THE DEVASTATING impact of the Great Recession lingers on, as the unexpectedly poor Labor Department report on December job growth showed. The unemployment rate shrank three-tenths of a percent, to 6.7 percent, but mostly because 347,000 working-age people left the labor force altogether, while a mere 74,000 got hired. It doesn’t help matters that a disproportionate number of the jobless are long-term unemployed — and that Republicans are blocking an extension of unemployment benefits for them on Capitol Hill.
Fortunately, though, a bipartisan group in Congress is pressing ahead with at least one measure that could help the U.S. economy grow and create employment: legislation to strengthen President Obama’s hand in negotiations for expanded free trade with Europe and the Pacific Rim.
We refer to a proposal unveiled Thursday by House Ways and Means Committee Chairman Dave Camp (R-Mich.) and Sens. Max Baucus (D-Mont.) and Orrin G. Hatch (R-Utah), the chairman and ranking member of the Finance Committee, respectively. It would renew the “fast-track” procedures under which the House and Senate agree to vote on free-trade agreements without amendments or filibusters. Those procedures were last approved in 2002 and lapsed in 2007. By expediting congressional consideration, they streamlined past trade negotiations under both Republican and Democratic presidents, because U.S. trading partners knew that Congress couldn’t undo any deal they might strike with the executive branch.
In return for ceding some legislative prerogatives, Congress appropriately demands a say in setting negotiating objectives, as well as a measure of enhanced oversight of the talks as they proceed. Congressional skepticism toward free trade, always strong among Rust Belt Democrats, has arguably grown in the 12 years since the last fast-track bill passed, due to the recession — and to the rise of the tea party, with its anxiety about ceding U.S. sovereignty.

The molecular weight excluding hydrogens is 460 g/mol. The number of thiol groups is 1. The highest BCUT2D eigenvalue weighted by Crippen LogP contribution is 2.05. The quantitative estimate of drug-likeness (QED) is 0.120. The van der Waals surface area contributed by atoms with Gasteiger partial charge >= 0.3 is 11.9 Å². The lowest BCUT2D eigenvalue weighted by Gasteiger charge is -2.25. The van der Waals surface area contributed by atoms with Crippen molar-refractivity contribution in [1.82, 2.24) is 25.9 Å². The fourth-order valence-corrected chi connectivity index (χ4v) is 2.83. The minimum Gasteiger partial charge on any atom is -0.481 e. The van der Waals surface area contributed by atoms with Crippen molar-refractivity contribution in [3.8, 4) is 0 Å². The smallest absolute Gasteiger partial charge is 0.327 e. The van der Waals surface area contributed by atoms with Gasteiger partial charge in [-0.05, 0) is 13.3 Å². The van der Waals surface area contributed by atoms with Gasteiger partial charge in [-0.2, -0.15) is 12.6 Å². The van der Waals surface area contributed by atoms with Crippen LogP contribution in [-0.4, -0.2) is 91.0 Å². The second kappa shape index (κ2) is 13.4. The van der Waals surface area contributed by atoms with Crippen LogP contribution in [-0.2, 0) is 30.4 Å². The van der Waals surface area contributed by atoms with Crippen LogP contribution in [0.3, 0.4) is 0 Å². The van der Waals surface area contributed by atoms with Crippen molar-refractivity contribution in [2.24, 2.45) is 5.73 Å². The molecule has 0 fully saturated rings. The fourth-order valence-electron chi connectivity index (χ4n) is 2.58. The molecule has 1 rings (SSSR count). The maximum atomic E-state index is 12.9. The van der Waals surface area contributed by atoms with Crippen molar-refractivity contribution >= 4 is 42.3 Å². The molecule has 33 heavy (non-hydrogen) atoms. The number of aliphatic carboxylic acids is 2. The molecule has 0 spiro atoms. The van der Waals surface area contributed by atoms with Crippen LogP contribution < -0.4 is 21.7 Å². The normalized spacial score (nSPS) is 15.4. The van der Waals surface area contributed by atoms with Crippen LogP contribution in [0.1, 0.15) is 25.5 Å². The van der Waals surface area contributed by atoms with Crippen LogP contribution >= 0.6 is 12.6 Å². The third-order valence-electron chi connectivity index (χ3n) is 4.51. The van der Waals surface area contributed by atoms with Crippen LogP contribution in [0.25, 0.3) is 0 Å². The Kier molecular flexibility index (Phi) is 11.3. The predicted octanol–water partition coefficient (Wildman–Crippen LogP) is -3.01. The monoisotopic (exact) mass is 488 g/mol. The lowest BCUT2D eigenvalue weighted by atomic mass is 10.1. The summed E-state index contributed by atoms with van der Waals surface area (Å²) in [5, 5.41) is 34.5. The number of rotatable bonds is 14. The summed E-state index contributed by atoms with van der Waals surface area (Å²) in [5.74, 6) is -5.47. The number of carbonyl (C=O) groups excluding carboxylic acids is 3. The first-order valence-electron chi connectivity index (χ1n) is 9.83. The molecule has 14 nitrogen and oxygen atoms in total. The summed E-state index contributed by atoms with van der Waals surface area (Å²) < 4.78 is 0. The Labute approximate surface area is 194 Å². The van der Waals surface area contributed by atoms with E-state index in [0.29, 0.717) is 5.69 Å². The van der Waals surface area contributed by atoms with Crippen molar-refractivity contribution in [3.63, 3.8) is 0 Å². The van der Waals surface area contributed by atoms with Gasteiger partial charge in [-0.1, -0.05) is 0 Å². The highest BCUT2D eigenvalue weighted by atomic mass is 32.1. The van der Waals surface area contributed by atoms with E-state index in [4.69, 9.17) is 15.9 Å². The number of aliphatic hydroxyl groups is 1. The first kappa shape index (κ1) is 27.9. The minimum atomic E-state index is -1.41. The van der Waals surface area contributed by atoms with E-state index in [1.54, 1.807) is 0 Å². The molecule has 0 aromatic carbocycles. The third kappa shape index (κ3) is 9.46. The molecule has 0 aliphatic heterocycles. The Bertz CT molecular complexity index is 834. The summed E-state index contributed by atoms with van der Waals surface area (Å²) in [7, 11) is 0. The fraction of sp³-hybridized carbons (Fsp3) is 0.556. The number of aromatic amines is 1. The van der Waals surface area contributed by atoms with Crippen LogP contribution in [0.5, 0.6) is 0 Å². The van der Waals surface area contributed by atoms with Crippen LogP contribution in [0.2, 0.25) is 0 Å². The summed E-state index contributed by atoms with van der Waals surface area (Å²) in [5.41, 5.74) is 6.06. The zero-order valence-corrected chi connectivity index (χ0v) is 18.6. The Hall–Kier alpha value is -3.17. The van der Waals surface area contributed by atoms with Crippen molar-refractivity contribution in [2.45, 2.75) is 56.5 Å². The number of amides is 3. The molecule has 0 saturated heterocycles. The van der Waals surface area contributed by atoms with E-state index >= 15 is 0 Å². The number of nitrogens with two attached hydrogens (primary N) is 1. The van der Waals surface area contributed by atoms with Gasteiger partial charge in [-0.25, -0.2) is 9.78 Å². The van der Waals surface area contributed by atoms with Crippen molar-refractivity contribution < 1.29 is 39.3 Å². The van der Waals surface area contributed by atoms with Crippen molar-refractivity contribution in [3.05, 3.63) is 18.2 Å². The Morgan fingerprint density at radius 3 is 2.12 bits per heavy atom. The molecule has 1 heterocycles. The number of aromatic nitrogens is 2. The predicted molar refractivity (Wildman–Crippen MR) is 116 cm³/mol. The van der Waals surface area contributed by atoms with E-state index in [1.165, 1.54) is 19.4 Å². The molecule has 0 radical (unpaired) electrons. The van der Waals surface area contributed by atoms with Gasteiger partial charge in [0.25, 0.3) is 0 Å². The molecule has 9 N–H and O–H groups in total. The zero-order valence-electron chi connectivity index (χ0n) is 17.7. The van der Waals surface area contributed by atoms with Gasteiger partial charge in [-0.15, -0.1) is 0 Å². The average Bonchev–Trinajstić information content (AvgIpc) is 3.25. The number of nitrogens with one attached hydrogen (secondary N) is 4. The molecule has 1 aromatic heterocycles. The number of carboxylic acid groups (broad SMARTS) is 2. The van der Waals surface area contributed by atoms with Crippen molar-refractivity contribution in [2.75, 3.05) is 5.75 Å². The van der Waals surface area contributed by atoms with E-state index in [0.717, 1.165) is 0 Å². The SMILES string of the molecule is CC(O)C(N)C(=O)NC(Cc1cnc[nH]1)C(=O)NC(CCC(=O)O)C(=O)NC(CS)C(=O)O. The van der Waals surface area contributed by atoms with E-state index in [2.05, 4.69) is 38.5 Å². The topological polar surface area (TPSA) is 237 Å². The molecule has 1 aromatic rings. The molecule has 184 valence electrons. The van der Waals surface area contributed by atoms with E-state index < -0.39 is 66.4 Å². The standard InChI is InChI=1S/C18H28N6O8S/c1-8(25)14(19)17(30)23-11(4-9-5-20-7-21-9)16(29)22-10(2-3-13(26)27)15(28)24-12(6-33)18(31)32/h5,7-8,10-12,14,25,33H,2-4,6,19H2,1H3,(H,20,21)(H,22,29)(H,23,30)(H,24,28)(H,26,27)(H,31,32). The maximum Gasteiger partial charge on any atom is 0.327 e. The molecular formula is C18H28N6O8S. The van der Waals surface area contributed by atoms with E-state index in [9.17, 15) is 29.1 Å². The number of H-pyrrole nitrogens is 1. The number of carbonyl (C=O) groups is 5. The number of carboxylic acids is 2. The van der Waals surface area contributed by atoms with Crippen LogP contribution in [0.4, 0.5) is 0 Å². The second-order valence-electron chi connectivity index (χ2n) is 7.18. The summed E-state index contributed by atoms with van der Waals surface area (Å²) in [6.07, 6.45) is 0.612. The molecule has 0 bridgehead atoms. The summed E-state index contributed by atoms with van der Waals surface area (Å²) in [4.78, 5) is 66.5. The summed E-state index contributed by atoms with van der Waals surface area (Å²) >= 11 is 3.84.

Accordingly, the newly proposed bill adds such concerns as addressing trading partners’ currency manipulation to the formal list of U.S. negotiating objectives, and it creates House and Senate advisory groups to monitor and consult on the talks regularly. It also incorporates the same approach to meeting core labor and environmental standards that satisfied Congress when it was considering recent agreements with countries such as Peru and Colombia. Yet the proposal does all of this without placing unduly binding limits on U.S. Trade Representative Michael Froman’s latitude to cut the two deals he is pursuing separately with the European Union and 11 Asia-Pacific countries, including Japan.
Of course, opponents of the bill see this flexibility as a bug, not a feature; the AFL-CIO has denounced it, and Rep. Sander M. Levin (D-Mich.) says he may introduce a rival bill. The Obama administration sounded a more favorable note; it will probably have to depend on mostly Republican votes to pass the legislation. In return, the GOP is demanding that the president himself advocate fast track aggressively. It’s not an unreasonable request. Mr. Obama could start by giving the issue a prominent mention in his State of the Union address.